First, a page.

Our Easter celebration has once again come and gone. Participation in the liturgy has probably been a deeply moving and inspiring experience for many. But now life goes on as before, in a world that does not seem to have been changed. The words of the Preface, ‘The joy of the resurrection renews the whole world’, don’t seem to ring true. As this mood overtakes us, let us recall that the apostles themselves did not find it easy to come to terms with what the Saviour’s victory over death meant for them. They had looked forward to sharing with Jesus in his messianic triumph, but now their world seemed to go on as before. It is remarkable that all four gospels tell of the ‘doubts’ and ‘hesitations’ of the apostles as they came to faith in the Lord’s Resurrection. In today’s gospel reading from John these doubts are expressed by Thomas – the stolid realist who objected at the Supper, ‘We don’t know where you are going; how can we know the way’. Perhaps we shall find the way forward in the faith journey of this Easter season if we reflect upon Jesus’ greeting of ‘Peace’, used twice when he came among the disciples on the evening of his resurrection day, and repeated when he returned to confirm the faith of doubting Thomas. As we look out on today’s world, thoughts of the ‘peace’ the world yearns for are often in our minds. Many times we have been told that we can only be peacemakers if we are at peace in ourselves; and we know from the times we have experienced true peace, that peace is more than the absence of conflict – it is a positive coming together of all that matters in our lives.
Ultimately, the Risen Lord’s gift to the world is the gift of true peace. So, in his first meeting with his disciples he points out the way that leads to the peace he will give to the human family – ‘a peace the world cannot give, that is my gift to you’ he had told them in John’s account of the Supper. The peace Christ brings is found through faith, a faith that is alive to God’s active presence in the world in Christ, and is open to learning that God’s ways challenge our expectations. ‘Happy (blessed with true peace) are those who have not seen and yet believe’. Through the gift of faith, we see beneath the surface of the lives we live and the events unfolding in our world, to accept the ‘Lord and God’ whose self- giving – forever displayed in the wounds of his risen body – invites us to trust that, in the end, beyond all our expectations, the whole of creation will be gathered into his peace. He announced the forgiveness of sins. Perhaps we baulk at the theme of ‘sin’ featuring so prominently in this first encounter. ‘Sin’ is not a fashionable notion today: our ‘liberated’ culture finds it hard to accept the obvious fact that most of the problems of humanity are caused by the selfish abuse of freedom. It was the world’s selfishness that caused his wounds; only his triumph will bring healing the world needs.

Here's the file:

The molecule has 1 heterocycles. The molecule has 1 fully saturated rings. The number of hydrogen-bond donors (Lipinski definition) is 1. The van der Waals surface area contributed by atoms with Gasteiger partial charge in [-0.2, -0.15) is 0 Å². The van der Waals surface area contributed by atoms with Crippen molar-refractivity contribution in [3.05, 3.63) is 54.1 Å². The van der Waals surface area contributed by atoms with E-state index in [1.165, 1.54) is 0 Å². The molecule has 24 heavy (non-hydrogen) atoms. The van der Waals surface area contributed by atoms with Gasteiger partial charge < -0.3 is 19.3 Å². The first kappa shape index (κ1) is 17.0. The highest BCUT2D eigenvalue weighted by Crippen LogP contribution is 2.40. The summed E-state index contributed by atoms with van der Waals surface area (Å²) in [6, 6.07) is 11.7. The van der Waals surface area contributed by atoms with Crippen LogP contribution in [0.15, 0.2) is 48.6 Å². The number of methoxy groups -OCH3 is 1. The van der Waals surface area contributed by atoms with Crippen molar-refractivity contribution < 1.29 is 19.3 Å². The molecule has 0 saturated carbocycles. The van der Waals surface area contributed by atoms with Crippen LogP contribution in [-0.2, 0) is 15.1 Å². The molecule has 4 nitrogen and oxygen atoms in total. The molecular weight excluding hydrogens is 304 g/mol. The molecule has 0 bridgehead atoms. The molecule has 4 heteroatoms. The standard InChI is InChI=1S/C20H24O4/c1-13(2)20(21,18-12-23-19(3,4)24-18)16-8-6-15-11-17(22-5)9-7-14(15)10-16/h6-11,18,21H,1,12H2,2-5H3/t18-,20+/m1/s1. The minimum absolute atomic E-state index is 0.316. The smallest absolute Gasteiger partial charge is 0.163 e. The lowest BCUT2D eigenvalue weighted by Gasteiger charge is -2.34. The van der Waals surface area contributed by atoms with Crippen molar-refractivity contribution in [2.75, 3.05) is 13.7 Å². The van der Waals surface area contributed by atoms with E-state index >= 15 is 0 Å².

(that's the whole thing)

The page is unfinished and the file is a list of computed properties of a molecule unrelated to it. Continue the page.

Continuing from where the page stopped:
Though a new life-force is at work – ‘Receive the Holy Spirit’ – the world seems to go on as before. Things are not put right all at once, because God respects our human freedom, and calls us to play our part in the final glorious outcome: ‘As the Father has sent me, so am I sending you’.
John Thornhill sm